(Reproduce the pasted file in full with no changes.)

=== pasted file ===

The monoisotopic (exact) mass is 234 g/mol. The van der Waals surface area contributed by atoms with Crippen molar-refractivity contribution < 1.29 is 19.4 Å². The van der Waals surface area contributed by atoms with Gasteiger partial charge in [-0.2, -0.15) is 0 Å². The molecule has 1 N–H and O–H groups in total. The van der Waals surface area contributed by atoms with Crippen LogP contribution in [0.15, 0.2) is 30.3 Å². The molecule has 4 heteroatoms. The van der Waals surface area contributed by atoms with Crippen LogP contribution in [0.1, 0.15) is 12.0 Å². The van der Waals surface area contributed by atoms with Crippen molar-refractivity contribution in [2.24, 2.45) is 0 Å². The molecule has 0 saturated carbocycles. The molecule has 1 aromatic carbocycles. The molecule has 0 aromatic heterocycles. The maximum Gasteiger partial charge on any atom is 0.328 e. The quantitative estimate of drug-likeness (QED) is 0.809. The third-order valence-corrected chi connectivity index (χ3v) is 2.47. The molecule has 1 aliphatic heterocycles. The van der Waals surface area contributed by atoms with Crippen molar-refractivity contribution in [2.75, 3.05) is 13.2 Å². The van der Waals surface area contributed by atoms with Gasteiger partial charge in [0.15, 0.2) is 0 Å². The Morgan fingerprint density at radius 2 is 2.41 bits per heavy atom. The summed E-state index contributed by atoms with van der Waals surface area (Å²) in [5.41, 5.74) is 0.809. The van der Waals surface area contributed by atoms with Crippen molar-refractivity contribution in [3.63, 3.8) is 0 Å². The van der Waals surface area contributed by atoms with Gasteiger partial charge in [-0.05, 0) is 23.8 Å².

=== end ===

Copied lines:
The monoisotopic (exact) mass is 234 g/mol. The van der Waals surface area contributed by atoms with Crippen molar-refractivity contribution < 1.29 is 19.4 Å². The van der Waals surface area contributed by atoms with Gasteiger partial charge in [-0.2, -0.15) is 0 Å². The molecule has 1 N–H and O–H groups in total. The van der Waals surface area contributed by atoms with Crippen LogP contribution in [0.15, 0.2) is 30.3 Å². The molecule has 4 heteroatoms. The van der Waals surface area contributed by atoms with Crippen LogP contribution in [0.1, 0.15) is 12.0 Å². The van der Waals surface area contributed by atoms with Crippen molar-refractivity contribution in [2.24, 2.45) is 0 Å². The molecule has 0 saturated carbocycles. The molecule has 1 aromatic carbocycles. The molecule has 0 aromatic heterocycles. The maximum Gasteiger partial charge on any atom is 0.328 e. The quantitative estimate of drug-likeness (QED) is 0.809. The third-order valence-corrected chi connectivity index (χ3v) is 2.47. The molecule has 1 aliphatic heterocycles. The van der Waals surface area contributed by atoms with Crippen molar-refractivity contribution in [2.75, 3.05) is 13.2 Å². The van der Waals surface area contributed by atoms with Gasteiger partial charge in [0.15, 0.2) is 0 Å². The Morgan fingerprint density at radius 2 is 2.41 bits per heavy atom. The summed E-state index contributed by atoms with van der Waals surface area (Å²) in [5.41, 5.74) is 0.809. The van der Waals surface area contributed by atoms with Crippen molar-refractivity contribution in [3.63, 3.8) is 0 Å². The van der Waals surface area contributed by atoms with Gasteiger partial charge in [-0.05, 0) is 23.8 Å².